Figure 5. Cells undergoing chemotaxis in a spatial gradient of Ca2+ change direction upon gradient reversal through lateral pseudopod extension. (A,B) The behavior of representative cells upon gradient reversal at 11 minutes (vertical dashed line). The average CI is presented for each cell following the initial and reversed gradient. (C) Difference pictures of the cell in A before and after reversal. Green areas are expansion zones and red areas are contraction zones. Arrows denote direction of translocation. Green arrows denote direction of gradients. (Figure 4. Scherer et al. 2010)

Behavior of cells in parallel and opposing gradients of cAMP and Ca2+

To determine the effects of using both cAMP and Ca2+, parallel and opposing gradients of the two chemoattracts were used [3] (Figure 6). Using this strategy, researchers were able to determine if these two chemical gradients had a stronger effect when present together (parallel gradients) and/or if one chemical had a stronger effect than the other (opposing gradients) [3]. When the cells were placed in parallel chemical gradients, the cells underwent chemotaxis up both gradient with a higher CI than when placed in just a single chemical gradient (Figure 6A,C). This means that the effect of using both cAMP and Ca2+ together is stronger than when either is alone [3]. When the cells were placed in opposing chemical gradients, most cells moved in the direction of the cAMP gradient, with a lower CI than when in cAMP gradient alone (Figure 6B,C). This shows the cAMP is a stronger chemoattractant than Ca2+. The lower CI when cells are in an opposing gradient means that cells are more attracted to cAMP when an opposing Ca2+ gradient is not present.

Figure 6. Behavior of cells in parallel and opposing cAMP and Ca2+ gradients. (A) Perimeter tracks of representative cells in parallel cAMP and Ca2+ gradients indicate that the Ca2+ gradient enhances chemotaxis up the cAMP gradient. (B) Perimeter tracks of representative cells in opposing cAMP and Ca2+ gradients indicate that the cAMP gradient elicits a stronger chemotactic response than the Ca2+ gradient. (C) Motility and chemotaxis parameters of cells in parallel and opposing gradients. See Fig. 2 for definitions of abbreviated headings. (Figure 5. Scherer et al. 2010)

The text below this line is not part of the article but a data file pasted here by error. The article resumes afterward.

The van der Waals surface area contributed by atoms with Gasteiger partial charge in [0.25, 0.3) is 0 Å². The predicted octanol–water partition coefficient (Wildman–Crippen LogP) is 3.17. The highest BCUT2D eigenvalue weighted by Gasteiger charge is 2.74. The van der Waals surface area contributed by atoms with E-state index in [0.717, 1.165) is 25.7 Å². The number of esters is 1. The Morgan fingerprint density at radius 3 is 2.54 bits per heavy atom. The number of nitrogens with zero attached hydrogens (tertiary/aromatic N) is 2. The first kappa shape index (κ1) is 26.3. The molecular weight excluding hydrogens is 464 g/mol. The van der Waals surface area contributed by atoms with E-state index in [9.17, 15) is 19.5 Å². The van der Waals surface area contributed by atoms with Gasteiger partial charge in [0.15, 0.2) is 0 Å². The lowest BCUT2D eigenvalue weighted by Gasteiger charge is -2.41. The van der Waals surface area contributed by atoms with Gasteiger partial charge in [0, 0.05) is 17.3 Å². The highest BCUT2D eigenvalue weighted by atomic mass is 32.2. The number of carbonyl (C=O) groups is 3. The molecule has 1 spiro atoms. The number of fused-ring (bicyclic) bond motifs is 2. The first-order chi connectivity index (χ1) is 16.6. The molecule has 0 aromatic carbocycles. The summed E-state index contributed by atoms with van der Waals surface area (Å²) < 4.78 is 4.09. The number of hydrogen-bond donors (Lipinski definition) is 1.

Conclusions

The study by Scherer et al. 2010 ultimately shows that Dictyostelium discoideum is attracted to Ca2+, and thus Ca2+ could potentially serve as one of the chemoattractants used by unicellular amoebas for aggregation into multicellular bodies. A strength of this study is that the researchers went beyond and conducted a few more mini experiments to determine the level of Ca2+ chemotaxis relative to cAMP chemotaxis. It has been found that cAMP and Ca2+ are more effective were present together, than when either is alone. Also, cells are more attracted to cAMP than Ca2+. Even though Ca2+ could be a potential molecule used in cell aggregation, very steep gradients of Ca2+ are required [3]. A weakness of this study was that they were not able to determine if those steep gradients of Ca2+ occur naturally. Future studies could be done to see how these Ca2+ gradients are developed in the amoeba colonies.

References

  1. Kimmel, A., and Parent, C., 2003. The Signal to Move: D. Discoideum Go Orienteering Science 300:1525-1527. http://www.sciencemag.org.www.library.gatech.edu:2048/content/300/5625/1525.full
  2. Schaap, P., 2011. Evolutionary crossroads in development biology: Dictyostelium discoideum, Development 138:387-396.
  3. Scherer, A., Kuhl, S., Wessels, D., Lusche, D., Raisley, B., and Soll, D., 2010. Ca2+chemotaxis in Dictyostelium discoideum, Journal of Cell Science 123:3756-3767. http://jcs.biologists.org.www.library.gatech.edu:2048/content/123/21/3756.full